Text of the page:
I added a new letterform from a Nintendo-inspired font I am working on...
Today we had two trials:
NO. 6 deeper, good definition (50, 20, 150)
NO. 7 deepest, good definition (60, 20, 150)
Dennis and I decided to prepare the cut from Trial 7 for printing.
First, we wiped the sticky residue off the wood with water and paper towel. Dennis explained that this occurred from the natural moisture/oils of the wood sap. We then cut a block of appropriate size with the band saw, and used calipers to measure the height of the block. It was less than type-high, so a piece of sheet metal was cut with the band saw to the same size and adhered to the underside of the block with double sided carpet tape (temporary).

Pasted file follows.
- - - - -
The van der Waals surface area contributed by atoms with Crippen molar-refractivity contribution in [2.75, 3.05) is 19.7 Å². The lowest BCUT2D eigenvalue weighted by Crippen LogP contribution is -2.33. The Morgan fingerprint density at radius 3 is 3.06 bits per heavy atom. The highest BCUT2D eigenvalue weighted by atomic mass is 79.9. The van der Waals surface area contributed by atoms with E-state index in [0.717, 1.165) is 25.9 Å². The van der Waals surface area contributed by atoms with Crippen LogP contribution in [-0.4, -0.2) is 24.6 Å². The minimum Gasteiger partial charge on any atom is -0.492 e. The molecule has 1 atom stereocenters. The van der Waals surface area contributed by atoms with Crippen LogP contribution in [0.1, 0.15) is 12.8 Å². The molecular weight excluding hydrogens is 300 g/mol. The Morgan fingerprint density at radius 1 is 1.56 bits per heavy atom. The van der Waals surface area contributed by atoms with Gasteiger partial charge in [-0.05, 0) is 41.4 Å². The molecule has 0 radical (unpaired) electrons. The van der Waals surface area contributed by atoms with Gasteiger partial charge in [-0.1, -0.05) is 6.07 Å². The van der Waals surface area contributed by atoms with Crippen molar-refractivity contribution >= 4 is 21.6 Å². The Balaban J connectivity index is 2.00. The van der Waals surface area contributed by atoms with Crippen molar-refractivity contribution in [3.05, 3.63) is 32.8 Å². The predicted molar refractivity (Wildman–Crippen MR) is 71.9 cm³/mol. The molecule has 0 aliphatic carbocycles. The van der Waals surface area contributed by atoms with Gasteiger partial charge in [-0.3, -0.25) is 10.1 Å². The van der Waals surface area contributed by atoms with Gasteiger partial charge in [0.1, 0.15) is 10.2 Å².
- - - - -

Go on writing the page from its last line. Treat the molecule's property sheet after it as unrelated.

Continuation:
Ink the block by hand and observe how it reacts.
Find out more detailed information about the composition of the inks I will be using.
Next, I brought in some wood type from the Print Shop to show Dennis. He cleaned and analyzed a piece of type. As he had suspected, it was hand carved from the end grain wood of a very hard maple. The qualities to look for in a good piece of wood for carving type are as follows:
Homogenous grain structure
Tight grain structure
Durable (not splintery)
Large end grain area to accomodate for curface area of carving
Groff & Groff Lumber, Inc.
858 Scotland Road
Quarryville, PA 17566
Owned/operated by friendly Mennonite folk. I am to go visit and ask for
rift sawn, clean hard maple FAS (finished all sides).
These people are "serious about wood".